Friday, May 21, 2010

The Star Fell with a Crash

A very nice coloring book page! I have no idea who the artist was, though. If any of you experts out there could tell me, I'd be grateful. Anyway, so I had a print of this image, and decided to take it on. I'm out of practice, but it was fun to balance all of the elements. I decided to use this page to practice for some more Eisenberg drawings I want to do-- Eisenberg's backgrounds are wonderful, and I wanted to feel more confident before taking them on.

I like studying these coloring pages and comic covers because they're so clear, big, and appealing. I imagine that the originals were larger than their actual prints, as I do for a lot of comic drawings, which makes detailed areas tend to get murked up in my copies-- places like faces, in particular. Bugs' face here is a little distorted, but I had to eventually just settle for some decreased contrast and shifted angle (namely the cheek on the right side) because eventually it just gets too muddy to keep erasing/redrawing.

When I really get into these, I get very obsessive... and by the end I'm too tired to talk about them much, without a bit of distance!

I forgot to draw Porky's shadow, woops! It was a nice detail, because it grounded him (which is relevant for the image's narrative).

It's interesting to see where the artist breaks/distorts perspective. Note also that the vertical fenceposts are askew, adding some good ol' wabi-sabi to the image, preventing it from being deadened by perspective.

Perspective is interesting. It's beautiful, adds solidity and structure, but taking thoughtful license to it can really make an image feel more organic, cartoony, fun. If that gate to the left had all been in perfect perspective, it would look much more... well, wooden.

I de-fluffed Bugs' tail. I also drew myself into a bit of a corner with Porky's hand that is touching the star, possibly because, in retrospect, I too greatly exaggerated portion of the star that frames it. The artist did exaggerate perspective a bit on the bottom of the star, but I let it get a little out of control.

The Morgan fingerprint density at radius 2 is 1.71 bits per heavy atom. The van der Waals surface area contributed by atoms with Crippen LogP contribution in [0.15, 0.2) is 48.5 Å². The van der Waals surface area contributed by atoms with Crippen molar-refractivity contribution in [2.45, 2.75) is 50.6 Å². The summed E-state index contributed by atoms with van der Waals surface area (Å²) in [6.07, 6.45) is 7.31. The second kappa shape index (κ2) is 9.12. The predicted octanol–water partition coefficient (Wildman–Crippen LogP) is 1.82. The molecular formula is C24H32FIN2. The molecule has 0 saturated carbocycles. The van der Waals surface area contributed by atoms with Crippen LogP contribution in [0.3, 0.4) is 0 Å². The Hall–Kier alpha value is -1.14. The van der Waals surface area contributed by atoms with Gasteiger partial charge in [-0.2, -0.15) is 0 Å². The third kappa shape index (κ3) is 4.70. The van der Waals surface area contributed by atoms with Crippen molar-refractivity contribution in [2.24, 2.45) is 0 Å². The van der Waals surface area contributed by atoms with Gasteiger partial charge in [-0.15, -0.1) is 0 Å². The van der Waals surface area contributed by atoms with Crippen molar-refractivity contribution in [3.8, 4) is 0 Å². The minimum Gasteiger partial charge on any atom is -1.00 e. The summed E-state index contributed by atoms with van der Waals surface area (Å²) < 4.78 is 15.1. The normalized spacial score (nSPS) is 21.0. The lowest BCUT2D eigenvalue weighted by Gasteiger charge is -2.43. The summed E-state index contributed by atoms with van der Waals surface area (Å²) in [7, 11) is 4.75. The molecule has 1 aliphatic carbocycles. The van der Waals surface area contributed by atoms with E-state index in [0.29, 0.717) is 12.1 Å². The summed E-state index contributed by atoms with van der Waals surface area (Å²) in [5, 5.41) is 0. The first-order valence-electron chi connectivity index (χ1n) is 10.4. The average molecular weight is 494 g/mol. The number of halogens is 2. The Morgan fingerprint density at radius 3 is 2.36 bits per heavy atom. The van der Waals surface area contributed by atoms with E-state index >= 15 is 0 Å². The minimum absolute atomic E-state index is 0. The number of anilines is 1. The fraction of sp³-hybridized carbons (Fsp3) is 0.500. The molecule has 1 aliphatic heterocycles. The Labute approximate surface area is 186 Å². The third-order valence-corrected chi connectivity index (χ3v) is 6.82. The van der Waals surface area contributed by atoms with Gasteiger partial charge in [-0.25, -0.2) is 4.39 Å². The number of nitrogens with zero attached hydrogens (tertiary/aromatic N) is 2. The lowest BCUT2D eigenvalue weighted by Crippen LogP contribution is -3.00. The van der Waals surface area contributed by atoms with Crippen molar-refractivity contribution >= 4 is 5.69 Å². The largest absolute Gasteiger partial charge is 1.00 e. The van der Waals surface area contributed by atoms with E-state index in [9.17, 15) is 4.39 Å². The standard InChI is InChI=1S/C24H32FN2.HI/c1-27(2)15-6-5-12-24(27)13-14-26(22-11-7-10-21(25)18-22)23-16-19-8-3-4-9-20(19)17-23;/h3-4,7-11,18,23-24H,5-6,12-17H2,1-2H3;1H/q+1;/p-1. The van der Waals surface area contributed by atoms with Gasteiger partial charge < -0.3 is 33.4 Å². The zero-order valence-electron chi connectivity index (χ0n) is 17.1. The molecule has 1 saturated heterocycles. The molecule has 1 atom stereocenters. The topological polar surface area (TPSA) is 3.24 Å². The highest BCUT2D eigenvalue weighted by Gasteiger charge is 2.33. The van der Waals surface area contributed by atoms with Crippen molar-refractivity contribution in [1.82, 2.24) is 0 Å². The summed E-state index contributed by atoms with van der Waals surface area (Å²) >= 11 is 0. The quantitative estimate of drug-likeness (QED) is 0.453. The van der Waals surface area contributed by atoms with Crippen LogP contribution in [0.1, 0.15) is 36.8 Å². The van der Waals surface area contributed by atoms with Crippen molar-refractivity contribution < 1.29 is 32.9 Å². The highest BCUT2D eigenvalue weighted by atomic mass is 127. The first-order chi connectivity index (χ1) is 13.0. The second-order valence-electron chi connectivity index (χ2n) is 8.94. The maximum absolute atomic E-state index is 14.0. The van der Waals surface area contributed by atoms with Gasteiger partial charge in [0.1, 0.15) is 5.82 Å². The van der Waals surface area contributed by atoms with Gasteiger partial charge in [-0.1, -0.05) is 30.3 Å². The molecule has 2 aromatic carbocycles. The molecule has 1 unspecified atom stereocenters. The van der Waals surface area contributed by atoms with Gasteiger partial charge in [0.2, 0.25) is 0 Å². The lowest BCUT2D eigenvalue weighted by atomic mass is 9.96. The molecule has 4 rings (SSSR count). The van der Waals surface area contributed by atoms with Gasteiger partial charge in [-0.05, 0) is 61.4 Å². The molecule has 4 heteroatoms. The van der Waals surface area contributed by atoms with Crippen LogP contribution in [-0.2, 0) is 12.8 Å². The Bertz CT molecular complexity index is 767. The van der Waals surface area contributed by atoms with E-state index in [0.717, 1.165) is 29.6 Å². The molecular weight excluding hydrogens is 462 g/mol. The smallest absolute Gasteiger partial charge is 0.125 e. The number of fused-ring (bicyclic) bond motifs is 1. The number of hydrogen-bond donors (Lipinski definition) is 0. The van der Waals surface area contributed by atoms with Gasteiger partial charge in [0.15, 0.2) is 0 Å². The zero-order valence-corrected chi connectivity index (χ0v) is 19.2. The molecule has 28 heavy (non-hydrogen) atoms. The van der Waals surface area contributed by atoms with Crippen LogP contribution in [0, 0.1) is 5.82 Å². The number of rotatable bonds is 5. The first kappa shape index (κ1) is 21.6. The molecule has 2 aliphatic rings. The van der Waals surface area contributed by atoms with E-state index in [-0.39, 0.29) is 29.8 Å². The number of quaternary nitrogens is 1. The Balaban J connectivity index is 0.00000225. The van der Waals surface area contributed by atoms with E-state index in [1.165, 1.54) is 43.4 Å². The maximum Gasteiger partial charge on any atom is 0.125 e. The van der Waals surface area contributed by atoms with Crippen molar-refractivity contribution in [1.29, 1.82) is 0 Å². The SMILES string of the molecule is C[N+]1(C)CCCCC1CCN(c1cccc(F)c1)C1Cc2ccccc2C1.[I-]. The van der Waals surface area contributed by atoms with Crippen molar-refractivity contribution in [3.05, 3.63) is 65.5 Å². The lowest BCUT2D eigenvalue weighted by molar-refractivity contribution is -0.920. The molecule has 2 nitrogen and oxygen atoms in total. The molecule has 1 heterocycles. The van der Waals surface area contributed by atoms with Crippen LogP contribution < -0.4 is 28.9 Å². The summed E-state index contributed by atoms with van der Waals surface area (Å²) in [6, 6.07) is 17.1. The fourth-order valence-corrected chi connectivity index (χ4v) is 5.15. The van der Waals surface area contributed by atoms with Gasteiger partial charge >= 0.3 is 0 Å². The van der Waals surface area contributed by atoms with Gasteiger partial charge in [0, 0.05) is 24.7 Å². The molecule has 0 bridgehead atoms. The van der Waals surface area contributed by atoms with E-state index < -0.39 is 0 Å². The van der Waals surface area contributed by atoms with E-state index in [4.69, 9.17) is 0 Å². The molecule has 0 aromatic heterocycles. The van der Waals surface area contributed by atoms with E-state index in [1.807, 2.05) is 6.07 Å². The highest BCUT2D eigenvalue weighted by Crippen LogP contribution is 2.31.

Wednesday, May 19, 2010

Tom running

I was attracted to this image because of its line of action. I printed it to copy at some point, and just studied it tonight.

The line of action was a little bit muddled. I attempted to exaggerate it by making his head a little lower, but I think that threw off the proportions a little (note the foot and... musketeer-poncho-thing). It also resulted in a less flowy pose. I want to grasp lines of action better, mine always seem to get lost.

I reduced his chin, and his eye makes no sense, really. I also ballooned out the top of his musketeer-poncho-thing.

I want to do more drawings tonight, and then after my optometrist's appointment tomorrow. I need to learn how to structure my days off, now, so that they are full of disciplined study.

Preston Blair sailor bulldog man

I feel as if the pelvis is too high-up, and I softened the angles on the feet so that they aren't as firmly planted. I reduced the contrast by enlarging his bottom quadrant, I think.

Goal: Do a bunch of studies. ASAP.

Friday, May 7, 2010


Hey friends,

My graduation ceremony is tomorrow. I didn't really want to do the ceremony thing, but it's important to my mom, and she's a good lady. Anyway, just posting to say I will be busy for the next several days, visiting my grandmother in Virginia.

Then, when I get back, I have no idea what's goin' on. I want to devote myself to slavishly practicing, while keeping my part-time job and hopefully digging for freelance work.

I've decided to start practicing and portfolio-building for Disney's talent development program. I figure, why not? My stylistic interests aren't really very well suited for contemporary Disney, but after three years of work I will certainly be good enough for something. It's a goal, and it's a goal that doesn't require me to go to school any more (yuck). Besides, I can't start changing the industry unless I weasel my way inside of it (right?)

I also would really like to set up a nice, devoted workspace. I'm saving for a Cintiq, which would really make animation practice a heck of a lot easier. If you want to help me reach this lofty goal, feel free to get in touch for any work you might have for me. Commissions are fun.

Anyway, I want to be back in a week, and then get on the ball with this again. No dopey school to get in the way, this time.